As I walk through the garden at sunset I recall the healing events I have experienced here. Since about 1981 I have been visiting the Desert Botanical Garden in Phoenix, Arizona. I learned about it while doing a story on luminaria when working at the Scottsdale Daily Progress newspaper. The luminaria are paper bags with a candle inside lighting the pathways and the custom comes from the Mexican tradition of leading the way for the coming of Christ. At the garden, musicians hide in grottos playing instruments and bell choirs inspire in an adobe building dating to the 1930s.
In addition to the holiday tradition, the garden offers offrenda or an altar decorated to welcome the souls of the dead which may arrive here for one night on the day of the dead, October 31. I pause to let go and allow my loved ones to rise peacefully to heaven. As I visit a young woman stands weeping at the altar constructed to provide food and drink for the souls of the dead.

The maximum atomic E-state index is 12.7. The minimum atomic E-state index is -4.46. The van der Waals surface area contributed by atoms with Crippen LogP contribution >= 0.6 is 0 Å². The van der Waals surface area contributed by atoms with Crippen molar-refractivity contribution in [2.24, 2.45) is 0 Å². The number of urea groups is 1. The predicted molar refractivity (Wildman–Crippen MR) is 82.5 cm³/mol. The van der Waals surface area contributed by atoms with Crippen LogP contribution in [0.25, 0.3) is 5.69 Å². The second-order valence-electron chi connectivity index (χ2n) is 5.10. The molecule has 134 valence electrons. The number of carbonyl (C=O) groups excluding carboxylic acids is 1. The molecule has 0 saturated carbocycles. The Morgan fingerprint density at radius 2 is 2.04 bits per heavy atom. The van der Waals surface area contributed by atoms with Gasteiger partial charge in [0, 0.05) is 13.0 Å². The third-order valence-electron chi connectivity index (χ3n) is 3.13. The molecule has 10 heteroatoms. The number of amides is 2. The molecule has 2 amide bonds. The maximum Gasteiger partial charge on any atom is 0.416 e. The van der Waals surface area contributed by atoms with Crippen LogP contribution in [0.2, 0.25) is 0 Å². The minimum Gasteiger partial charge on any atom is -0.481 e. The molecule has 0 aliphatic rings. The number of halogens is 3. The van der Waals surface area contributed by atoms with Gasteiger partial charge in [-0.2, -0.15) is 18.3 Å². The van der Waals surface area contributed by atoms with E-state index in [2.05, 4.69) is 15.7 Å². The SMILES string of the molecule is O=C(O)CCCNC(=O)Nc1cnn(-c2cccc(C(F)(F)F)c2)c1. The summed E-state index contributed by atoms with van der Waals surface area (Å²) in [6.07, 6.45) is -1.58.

The pathways also offer places to grind mesquite beans into flour and listen to frogs by a pond. At a hilltop or butte we have seen a shooting star and on occasion a tortoise emerges from a burrow to peek at visitors.
In addition, our family came there for a respite one late summer night after my husband got home from work. We carried our infant around at sunset until a monsoon began to creep into the garden and we scurried to our car making it just in time before the deluge.
Photo by Darcy Hughes